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26.8.13

Inferno By Dan Brown

Inferno
by Dan Brown

I usually grab the images for my book recommendations from  Barnes and Noble.  I have a process:  see how the blog is doing, open a new post, type in the title and insert the image URL copied from www.bn.com.  I just did my search for Inferno over at Barnes and Noble, and Dan Brown's novel is the first to populate the search, but it isn't the only one...

Next to the image of the novel I was looking for, there are a few steamy romance novels,some science fiction books and at number 10, Dante Alighiere's original.  I must admit that this doesn't really surprise me. The classics aren't always on the top of contemporary reading lists.  I have to admit that I have never read it myself.

I have, however, read and listened to Dan Brown's novel that uses the Dante original as a backdrop to his latest suspense thriller.  I have read many of Brown's novels and must say that he is a master of place.  I have never been to Italy, but through his pages I truly get a sense of its antiquity and majesty.  Italy's backdrop of art, history and architecture creates a perfect setting for this thriller.  Much like Angels and Demons and The DaVinci Code, the mysteries of the novel unfold because of Robert Langdon, the book's main character's, knowledge of code and symbol.

I have challenged my 8th grade book club to read this novel because I am tired of hearing from this group that the story is boring.  They may have many things to say about this novel, but boring isn't one of them.  I am hoping they will go on this ride with Robert and help prevent what might be the next world wide disaster. If it goes well, I hope to share a few of their thoughts with you.

12.8.13

Igraine the Brave

Igraine the Brave
by Cornelia Funke
narration by Xanthe Elbrick 

With delight, I am planning my first trip to Great Britain.  As I read through the travel books, I keep seeing the beautiful images of the castles.  This is the land of fairies, dragon, knights and squires that I grew up reading about.  The creators of these stories have painted a country that I can only hope will live up in reality.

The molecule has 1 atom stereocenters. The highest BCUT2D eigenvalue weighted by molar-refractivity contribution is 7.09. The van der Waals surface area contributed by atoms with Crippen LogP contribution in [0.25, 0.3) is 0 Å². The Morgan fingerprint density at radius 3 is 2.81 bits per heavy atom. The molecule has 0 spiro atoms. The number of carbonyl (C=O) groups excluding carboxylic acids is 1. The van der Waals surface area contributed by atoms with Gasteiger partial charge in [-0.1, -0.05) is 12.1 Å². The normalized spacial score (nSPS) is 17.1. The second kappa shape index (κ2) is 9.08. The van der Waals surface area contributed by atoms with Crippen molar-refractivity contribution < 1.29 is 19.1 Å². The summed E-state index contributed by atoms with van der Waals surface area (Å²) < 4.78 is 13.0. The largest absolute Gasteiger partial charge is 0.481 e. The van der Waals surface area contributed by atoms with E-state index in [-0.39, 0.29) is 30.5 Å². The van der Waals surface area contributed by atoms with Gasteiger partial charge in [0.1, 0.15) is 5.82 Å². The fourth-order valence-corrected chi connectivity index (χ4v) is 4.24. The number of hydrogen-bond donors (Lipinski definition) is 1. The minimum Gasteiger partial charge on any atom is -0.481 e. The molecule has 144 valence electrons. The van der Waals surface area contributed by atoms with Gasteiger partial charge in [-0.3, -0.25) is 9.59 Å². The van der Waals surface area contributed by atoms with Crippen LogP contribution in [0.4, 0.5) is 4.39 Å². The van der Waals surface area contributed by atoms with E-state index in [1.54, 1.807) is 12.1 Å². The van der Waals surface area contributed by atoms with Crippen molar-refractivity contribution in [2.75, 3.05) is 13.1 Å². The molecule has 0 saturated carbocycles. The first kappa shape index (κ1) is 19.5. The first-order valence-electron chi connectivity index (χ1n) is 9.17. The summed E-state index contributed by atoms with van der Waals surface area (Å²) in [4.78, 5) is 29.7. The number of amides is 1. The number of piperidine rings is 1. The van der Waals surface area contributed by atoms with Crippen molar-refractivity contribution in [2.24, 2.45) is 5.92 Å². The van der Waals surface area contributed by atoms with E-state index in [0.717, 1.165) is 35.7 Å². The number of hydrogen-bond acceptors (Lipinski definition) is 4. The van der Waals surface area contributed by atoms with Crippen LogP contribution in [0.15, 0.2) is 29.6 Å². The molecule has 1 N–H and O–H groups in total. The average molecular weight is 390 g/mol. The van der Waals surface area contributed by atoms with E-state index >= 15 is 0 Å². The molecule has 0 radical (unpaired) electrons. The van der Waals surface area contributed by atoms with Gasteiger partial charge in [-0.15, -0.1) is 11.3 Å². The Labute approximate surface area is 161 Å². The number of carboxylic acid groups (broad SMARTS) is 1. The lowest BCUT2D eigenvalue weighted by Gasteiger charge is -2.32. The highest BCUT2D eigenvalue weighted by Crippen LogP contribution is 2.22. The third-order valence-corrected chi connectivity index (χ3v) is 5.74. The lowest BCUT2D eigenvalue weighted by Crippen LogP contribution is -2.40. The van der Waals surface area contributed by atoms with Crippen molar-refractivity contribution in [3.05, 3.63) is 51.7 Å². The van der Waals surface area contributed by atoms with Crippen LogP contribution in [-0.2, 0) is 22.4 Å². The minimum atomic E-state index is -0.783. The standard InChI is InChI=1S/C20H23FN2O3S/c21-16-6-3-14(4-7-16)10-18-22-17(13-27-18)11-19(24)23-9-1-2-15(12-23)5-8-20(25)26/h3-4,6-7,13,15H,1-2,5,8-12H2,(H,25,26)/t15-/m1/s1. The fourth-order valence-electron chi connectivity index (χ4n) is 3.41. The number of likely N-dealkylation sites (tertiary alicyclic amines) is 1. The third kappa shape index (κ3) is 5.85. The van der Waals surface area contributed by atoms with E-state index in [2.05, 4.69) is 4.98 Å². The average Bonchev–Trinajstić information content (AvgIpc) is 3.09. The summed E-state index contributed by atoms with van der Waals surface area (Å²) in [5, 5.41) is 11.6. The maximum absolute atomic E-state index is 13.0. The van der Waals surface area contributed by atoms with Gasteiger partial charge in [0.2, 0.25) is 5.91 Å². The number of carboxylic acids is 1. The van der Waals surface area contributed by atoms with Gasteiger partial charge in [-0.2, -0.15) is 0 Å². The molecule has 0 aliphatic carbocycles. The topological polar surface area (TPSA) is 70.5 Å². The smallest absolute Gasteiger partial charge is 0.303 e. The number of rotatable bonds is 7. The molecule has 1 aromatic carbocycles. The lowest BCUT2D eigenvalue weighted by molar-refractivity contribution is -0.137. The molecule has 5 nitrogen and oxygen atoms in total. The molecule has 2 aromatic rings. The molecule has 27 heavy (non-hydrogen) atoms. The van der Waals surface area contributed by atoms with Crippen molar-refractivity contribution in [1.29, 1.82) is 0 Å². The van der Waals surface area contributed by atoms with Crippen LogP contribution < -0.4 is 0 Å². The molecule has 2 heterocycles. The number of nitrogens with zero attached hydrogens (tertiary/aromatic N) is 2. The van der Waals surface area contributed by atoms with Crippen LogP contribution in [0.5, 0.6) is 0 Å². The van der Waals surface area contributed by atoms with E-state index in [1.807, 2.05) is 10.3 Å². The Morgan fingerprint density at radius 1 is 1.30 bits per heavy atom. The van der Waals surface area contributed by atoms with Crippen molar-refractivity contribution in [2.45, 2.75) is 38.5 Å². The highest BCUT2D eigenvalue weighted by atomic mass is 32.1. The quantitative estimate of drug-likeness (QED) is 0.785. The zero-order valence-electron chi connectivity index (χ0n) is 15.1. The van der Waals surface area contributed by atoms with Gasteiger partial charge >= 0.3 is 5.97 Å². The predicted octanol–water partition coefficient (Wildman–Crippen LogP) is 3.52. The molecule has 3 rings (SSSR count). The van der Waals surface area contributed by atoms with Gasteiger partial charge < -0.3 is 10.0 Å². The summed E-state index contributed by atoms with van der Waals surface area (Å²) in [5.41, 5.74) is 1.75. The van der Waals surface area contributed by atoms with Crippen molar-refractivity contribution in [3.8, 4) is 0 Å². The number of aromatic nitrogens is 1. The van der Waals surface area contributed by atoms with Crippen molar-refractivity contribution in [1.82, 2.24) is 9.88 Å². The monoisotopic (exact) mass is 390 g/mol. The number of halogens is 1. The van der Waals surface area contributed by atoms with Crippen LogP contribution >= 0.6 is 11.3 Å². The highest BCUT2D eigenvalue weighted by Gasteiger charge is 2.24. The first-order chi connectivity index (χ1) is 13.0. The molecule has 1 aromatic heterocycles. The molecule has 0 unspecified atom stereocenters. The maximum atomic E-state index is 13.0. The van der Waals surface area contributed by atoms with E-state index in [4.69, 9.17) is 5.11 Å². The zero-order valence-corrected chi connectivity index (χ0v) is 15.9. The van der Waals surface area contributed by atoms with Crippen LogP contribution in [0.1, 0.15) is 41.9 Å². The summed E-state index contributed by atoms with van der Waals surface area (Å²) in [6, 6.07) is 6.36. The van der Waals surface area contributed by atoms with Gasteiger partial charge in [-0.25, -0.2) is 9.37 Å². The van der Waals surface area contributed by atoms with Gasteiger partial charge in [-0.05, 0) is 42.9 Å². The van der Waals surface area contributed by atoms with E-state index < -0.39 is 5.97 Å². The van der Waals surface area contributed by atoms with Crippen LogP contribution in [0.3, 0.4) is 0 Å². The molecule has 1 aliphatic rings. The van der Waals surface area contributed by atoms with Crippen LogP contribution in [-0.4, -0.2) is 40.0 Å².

One newer book on the scene, that visits the land of magic, knights and honor is Igraine the Brave by Cornelia Funke. This is exactly the kind of book I would have devoured in elementary school.  In my day, all of the heroes of these tales were men.  In this wonderful story, Funke creates a spunky girl who plans to grow up to fill her grandfather's armor.  Though her parents had hoped it was a phase, after a mishap of magic, they are forced to let her have a go with lance and armor.

In spite of the looming danger, Igraine leaves home on her quest to find the giant that can help undo the magical mistake made back at the castle.  The road will be long, but the reward will be great.  If she succeeds she will restore her family, defeat a dark lord, and help a sorrowful knight restore his honor.

The narration is upbeat, the characters lovable, and the story line clear.  For any new reader who dreams of dragons and giants, talking cats, and magic mice, this book is a must.

Age Range 8-12

5.8.13

The Giver

The Giver
by Lois Lowry

Last fall at the National Book Festival, I had the honor of attending a talk by the writer Lois Lowry.  She was at the festival promoting her newest book, Son.  It is a continuation of the story she began 11 years ago with her Newbery Award winning novel, The Giver.  If you have middle school aged children, this title may be familiar to you.  The Giver was added to the required reading list of most middle schools in America once it became so acclaimed.  It was added because it met two major hurdles: it is loved by 11-13 year old readers, and it fulfills the science fiction requirements in my state's English standards.

Son will be out in paperback soon and inevitably onto my 8th grade book club lists, so I decided to listen to The Giver this week.  I must admit I also listened to Miss Peregrine's Home for Peculiar Children.  I've read it before but enjoyed listening to it again all the same.  If you want to know the details about this book, check out my post.  It was wonderful listening to The Giver.  I read it when it was published, and don't remember liking it as much as I did this time.

In the future, as described by Lois Lowry, every member of the community has a specific job that is assigned to them at the Ceremony of Twelve.  The jobs are assigned to children after years of being observed by the adults of the community.  Once you are given a job, it is yours for a lifetime.  Twelve year old Jonas is assigned the job of receiver.  There is only one receiver in the community at a time.  He is the only member of the community who holds memories.  Once Jonas is chosen, the past receiver becomes the giver and begins passing all of his memories to Jonas.  At first, the process seems delightful to Jonas, but in short order, the pain of difficult memories begins to weigh on Jonas.  The more he learns, the more he begins to distrust his society.

There are four stories that evolve around this futuristic society.  According to Lowry, she only meant to write one story.  She received so many inquiries about the characters of her novel she began adding other novels: Gathering Blue, Messenger and now Son.   I must say, listening and reading these novels is worth your time.